In addition to procuring and financing the costs for vaccines and their deployment for refugees, the Lebanon experience shows that the following approaches are critical for country plans to support vaccination of refugees in any country.

  1. Ensure priority groups as defined by a country’s national vaccination plan amongst refugees are clearly identified and supported as part of the implementation of this plan. The COVAX humanitarian buffer can also be accessed as a measure of ‘last resort’ to ensure access to COVID-19 vaccines for high-risk and vulnerable populations where there are unavoidable gaps in coverage in national vaccination plans and micro-plans, despite advocacy efforts.
  2. Build vaccine confidence amongst refugee population. Engaging refugee families through an evidence based targeted communication approach using mass media, social media platforms and interpersonal communication through field mobilizers, community influencers, and relevant NGOs would be critical in understanding and addressing the various factors which influence vaccine hesitancy. Having a systematic feedback mechanism with accessible uptake channels in this regard would be important to obtain real time and active feedback from the refugees, which can serve as a critical monitoring tool to identify main areas of concern.
  3. Address bottlenecks faced by refugees in registration for vaccination. This will include supporting refugees to access the registration platforms with special focus on those who do not own or are not comfortable with the use of mobile phones and online applications as well as relaxation in the requirements for ID documents for registration. Innovative approaches such as group registrations facilitated by UN or NGOs, mass vaccination outreach campaigns tailored to reach the different groups, working through embassies in the case of migrant workers should also be explored. A good example is the first “vaccination marathon” launched by the Ministry of Public Health in Lebanon on May 29th, 2021 where more than 10,000 individuals received the COVID-19 vaccine, of which around 40% were non-Lebanese.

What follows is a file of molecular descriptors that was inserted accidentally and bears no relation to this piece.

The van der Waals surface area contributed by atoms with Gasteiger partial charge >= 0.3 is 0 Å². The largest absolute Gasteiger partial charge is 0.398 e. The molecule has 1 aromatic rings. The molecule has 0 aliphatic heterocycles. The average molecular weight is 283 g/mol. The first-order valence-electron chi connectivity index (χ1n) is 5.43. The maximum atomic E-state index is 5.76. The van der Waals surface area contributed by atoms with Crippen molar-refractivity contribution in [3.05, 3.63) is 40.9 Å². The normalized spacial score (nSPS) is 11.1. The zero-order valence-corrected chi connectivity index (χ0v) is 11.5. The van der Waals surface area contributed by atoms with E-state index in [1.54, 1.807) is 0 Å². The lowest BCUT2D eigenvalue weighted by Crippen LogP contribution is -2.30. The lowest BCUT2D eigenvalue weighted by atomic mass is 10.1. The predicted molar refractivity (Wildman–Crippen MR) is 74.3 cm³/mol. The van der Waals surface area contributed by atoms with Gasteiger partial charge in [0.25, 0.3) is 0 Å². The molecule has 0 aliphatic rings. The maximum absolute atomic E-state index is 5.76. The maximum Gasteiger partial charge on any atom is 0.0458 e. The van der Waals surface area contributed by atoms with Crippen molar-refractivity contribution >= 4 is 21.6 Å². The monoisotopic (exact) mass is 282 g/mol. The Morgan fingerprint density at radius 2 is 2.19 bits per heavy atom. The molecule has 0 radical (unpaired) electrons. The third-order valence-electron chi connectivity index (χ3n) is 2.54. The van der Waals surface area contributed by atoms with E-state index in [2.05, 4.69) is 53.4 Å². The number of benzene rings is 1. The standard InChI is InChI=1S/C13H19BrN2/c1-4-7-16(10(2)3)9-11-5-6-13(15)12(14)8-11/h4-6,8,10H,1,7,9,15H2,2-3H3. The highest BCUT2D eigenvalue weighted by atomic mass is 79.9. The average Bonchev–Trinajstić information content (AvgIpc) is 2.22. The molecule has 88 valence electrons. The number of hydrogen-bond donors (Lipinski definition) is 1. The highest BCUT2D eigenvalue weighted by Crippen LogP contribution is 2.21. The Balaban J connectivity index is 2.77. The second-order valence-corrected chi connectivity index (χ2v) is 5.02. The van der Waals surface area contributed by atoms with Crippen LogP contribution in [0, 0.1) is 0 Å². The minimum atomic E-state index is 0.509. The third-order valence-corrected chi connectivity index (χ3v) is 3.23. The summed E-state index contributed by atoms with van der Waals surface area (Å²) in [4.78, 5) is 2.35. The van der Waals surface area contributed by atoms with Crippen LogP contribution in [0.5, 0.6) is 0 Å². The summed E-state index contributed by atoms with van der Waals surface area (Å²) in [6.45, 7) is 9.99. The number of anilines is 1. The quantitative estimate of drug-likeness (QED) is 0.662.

4. Implement special measures for underserved areas. Governments should collaborate with partner agencies and civil society to improve access to immunization in areas with large proportion of refugee population. This would require opening additional vaccination sites or using outreach approaches such as mobile vaccination units and exploring ways to decentralize efforts by working with municipalities in regions which host large numbers of refugees.
  5. Consider the security concerns faced by refugees. Refugees will need assurance of their data being protected and free from misuse by state security authorities or agencies. Refugees will also need to feel safe and confident to access vaccination sites.

In addition to the above, initiatives to support vaccination of refugees must recognize the complex dynamics of the local context. Lebanon, for example, is currently seeing over 55% of its own population fall below the poverty line due to the economic crisis. It is critical to remain sensitive to the sentiments of the host communities and ensure that there is no privileged access or improper targeting or prioritization of one population over another. The ultimate goal for countries is to ensure fair and equitable access to vaccines for all with the understanding that no one is safe until everyone is safe.